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Poverty

Helping McSleepers a good place to start

Homelessness, the fundamental driver of severe poverty, is a social problem reflecting complex issues. Hong Kong is not the only city to face it. But as an affluent community it can afford to do a lot more than most

PUBLISHED : Sunday, 11 March, 2018, 2:16am
UPDATED : Sunday, 11 March, 2018, 2:17am

An ageing, high-rent, low-wage society with a limited social safety net is a recipe for poverty. The latest measure of poverty is the McSleeper or McRefugee index. This is not to be compared with economic indices turned out by think tanks that Hong Kong tends to do well in, without the poor having benefited much so far. It is a simple headcount of homeless people sheltering overnight in 24 hour fast-food outlets. According to a recent study by the Society for Community Organisations, a welfare NGO, the number of McSleepers has increased by 50 per cent in three years, from 256 to 384, and more than 10 per cent were females.

Hong Kong’s McSleeper trend rises 50 per cent in three years, as NGO highlights vulnerability of women in the group

This follows the release of official figures a few months ago showing that one in five Hongkongers, or about 1.35 million, now live below the poverty line, defined as having less than half the median family income according to household size. This number comes in under one million after taking into account the CSSA and old-age allowances. The study measures only income, not assets, but lawmakers and social workers insist it proves that the grass roots could not benefit from the city’s economic growth.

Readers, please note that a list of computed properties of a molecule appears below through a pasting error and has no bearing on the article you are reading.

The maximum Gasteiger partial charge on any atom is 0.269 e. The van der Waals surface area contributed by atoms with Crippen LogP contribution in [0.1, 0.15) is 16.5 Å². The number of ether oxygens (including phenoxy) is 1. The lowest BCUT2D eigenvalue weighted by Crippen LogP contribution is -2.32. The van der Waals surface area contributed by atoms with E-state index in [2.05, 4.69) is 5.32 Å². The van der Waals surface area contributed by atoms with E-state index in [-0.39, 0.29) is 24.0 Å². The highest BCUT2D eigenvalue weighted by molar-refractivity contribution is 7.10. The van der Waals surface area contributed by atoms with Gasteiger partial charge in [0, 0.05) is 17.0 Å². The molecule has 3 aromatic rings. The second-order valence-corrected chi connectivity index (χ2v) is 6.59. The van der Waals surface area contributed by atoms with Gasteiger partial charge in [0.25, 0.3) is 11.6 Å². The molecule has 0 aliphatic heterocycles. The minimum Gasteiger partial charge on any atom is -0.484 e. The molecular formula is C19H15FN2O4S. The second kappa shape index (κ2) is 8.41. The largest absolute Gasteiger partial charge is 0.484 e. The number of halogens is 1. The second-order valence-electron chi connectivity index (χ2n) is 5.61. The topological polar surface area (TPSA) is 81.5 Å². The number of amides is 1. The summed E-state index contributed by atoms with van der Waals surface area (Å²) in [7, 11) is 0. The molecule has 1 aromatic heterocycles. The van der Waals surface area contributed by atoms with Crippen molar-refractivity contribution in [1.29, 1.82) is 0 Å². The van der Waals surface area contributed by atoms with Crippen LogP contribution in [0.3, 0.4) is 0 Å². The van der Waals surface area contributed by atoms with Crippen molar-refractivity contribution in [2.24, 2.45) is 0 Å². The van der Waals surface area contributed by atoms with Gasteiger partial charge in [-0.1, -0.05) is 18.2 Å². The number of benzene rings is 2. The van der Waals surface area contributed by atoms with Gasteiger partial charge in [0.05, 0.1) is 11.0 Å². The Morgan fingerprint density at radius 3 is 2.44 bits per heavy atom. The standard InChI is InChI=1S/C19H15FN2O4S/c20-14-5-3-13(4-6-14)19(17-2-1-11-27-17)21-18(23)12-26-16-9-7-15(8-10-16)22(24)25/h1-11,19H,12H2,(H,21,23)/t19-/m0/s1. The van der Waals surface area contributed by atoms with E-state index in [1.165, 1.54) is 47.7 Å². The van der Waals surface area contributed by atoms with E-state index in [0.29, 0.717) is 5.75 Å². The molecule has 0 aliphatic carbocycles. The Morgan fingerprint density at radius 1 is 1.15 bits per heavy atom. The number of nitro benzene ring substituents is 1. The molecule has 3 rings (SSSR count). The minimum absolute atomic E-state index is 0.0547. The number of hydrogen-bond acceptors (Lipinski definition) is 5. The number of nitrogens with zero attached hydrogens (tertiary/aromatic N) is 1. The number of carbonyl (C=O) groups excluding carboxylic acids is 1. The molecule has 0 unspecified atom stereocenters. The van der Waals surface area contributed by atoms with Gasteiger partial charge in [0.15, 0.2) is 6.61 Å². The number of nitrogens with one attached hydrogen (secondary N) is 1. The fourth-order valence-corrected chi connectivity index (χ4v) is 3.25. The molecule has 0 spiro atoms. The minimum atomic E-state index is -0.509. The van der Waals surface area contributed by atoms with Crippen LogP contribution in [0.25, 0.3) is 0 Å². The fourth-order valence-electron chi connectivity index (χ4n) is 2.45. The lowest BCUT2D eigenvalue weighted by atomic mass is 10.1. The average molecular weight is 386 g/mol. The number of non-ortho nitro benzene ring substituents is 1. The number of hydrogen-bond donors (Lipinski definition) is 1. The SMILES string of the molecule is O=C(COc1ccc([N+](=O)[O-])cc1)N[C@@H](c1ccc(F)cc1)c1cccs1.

Defending the government’s efforts to combat poverty, Chief Secretary Matthew Cheung Kin-chung said ageing had nullified poverty alleviation measures, adding: “It is a huge challenge.” If the government is serious about making a difference in dealing with poverty and homelessness, McSleepers would be a good starting point.

Hong's Kong's lack of affordable housing fuels 'McSleeper' trend, where the homeless sleep at McDonald's

After a street sleeper in her 50s to 60s was found dead at a table in a McDonald’s outlet after seeking refuge during the night, the public was understandably shocked by a shameful reminder that more needs to be done to help the homeless and the needy.

Cheung has expressed confidence the poverty rate among the elderly will improve next year when a number of new initiatives take effect. Measures being urged upon the administration include a universal pension scheme and annual reviews of the minimum wage – now HK$34.50 an hour – instead of every two years.

The lonely life of the McSleepers, the poor who call McDonald's home

Homelessness, the fundamental driver of severe poverty, is a social problem reflecting complex issues. Hong Kong is not the only city to face it. But as an affluent community it can afford to do a lot more than most.